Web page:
"I'm starting from the beginning. It's much different now. There was some delay in the reforms. President al-Assad instantly said that we will start to make rapid reforms and we will issue the decrees that will pave the way for taking Syria into real democracy, liberty, and all of what the people were demonstrating for. He assigned committees to start preparing decrees on elections, about the formation of parties in Syria, for the freedom of the press. He three times issued decrees to let out detainees who were arrested during the demonstrations. General amnesty. Armed people started to infiltrate the demonstrations, and they started to shoot at the police – who at that time had very stringent orders not to shoot at any demonstrators – and to shoot at the demonstrators, so that police would think the demonstrators are shooting at them, and the demonstrators would think that the police were shooting at them. Those gunmen – most of them are criminals – we knew afterward they were offered money and arms from the Islamic Brotherhood movement stationed in Saudi Arabia, some Gulf countries, Lebanon, Iraq, and even Turkey and Jordan."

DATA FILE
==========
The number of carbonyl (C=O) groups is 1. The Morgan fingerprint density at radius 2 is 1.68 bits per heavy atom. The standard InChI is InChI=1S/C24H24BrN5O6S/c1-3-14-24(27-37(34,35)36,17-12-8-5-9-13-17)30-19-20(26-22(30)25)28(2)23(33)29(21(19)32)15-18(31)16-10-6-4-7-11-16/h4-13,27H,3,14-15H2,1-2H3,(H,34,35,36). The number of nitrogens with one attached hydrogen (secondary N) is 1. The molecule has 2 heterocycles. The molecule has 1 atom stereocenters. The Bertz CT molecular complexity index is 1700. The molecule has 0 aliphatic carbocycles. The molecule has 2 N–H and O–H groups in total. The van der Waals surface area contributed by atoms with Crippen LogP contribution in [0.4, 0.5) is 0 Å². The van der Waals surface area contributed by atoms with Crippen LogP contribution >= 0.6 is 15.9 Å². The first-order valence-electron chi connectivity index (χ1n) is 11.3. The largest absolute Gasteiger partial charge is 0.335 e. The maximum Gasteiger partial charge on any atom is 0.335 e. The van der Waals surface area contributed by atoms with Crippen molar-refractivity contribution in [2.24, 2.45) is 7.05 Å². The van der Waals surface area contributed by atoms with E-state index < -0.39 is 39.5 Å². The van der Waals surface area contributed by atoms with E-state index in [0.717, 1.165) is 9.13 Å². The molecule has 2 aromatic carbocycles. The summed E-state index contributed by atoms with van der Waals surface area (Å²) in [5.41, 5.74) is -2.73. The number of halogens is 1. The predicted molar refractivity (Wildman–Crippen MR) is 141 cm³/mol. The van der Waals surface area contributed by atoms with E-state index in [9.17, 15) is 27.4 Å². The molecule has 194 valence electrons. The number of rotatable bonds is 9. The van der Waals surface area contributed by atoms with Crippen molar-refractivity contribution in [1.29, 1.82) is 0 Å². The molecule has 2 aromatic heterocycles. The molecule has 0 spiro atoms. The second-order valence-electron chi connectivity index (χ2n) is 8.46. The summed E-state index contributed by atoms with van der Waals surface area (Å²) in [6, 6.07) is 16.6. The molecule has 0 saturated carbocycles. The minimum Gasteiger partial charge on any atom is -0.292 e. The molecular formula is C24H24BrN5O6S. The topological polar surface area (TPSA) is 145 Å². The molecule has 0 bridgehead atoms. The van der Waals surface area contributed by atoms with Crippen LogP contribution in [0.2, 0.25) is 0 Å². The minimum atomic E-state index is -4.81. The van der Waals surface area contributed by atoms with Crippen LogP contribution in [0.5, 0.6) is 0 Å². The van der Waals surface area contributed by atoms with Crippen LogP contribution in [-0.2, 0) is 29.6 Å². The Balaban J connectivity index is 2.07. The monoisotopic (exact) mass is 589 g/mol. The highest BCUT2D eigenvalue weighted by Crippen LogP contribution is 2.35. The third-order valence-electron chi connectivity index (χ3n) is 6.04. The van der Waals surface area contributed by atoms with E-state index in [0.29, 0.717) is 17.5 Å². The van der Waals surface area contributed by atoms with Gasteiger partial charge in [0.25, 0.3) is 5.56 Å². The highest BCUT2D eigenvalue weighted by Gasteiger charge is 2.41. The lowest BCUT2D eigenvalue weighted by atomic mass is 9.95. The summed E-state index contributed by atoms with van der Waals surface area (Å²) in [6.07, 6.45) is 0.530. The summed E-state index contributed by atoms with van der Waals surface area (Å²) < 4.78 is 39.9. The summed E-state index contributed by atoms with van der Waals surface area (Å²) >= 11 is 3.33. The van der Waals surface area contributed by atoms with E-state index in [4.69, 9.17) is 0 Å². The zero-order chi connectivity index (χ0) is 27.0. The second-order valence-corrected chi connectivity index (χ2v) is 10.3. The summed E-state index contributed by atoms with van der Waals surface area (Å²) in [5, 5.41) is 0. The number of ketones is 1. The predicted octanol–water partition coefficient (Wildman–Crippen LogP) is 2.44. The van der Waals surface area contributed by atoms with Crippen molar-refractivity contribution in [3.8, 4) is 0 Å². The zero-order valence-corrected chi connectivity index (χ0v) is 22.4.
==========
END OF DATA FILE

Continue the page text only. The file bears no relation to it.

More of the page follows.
So these are not protests by ordinary people now?

"It is protests. I'm telling you how it started from peaceful demonstrations and turned into something else. There are peaceful protests, and when it's peaceful protests, the police, like anywhere else in the world, the police just stand and watch because they don't want any riots to happen. When there are no riots, why should they shoot at them, logically?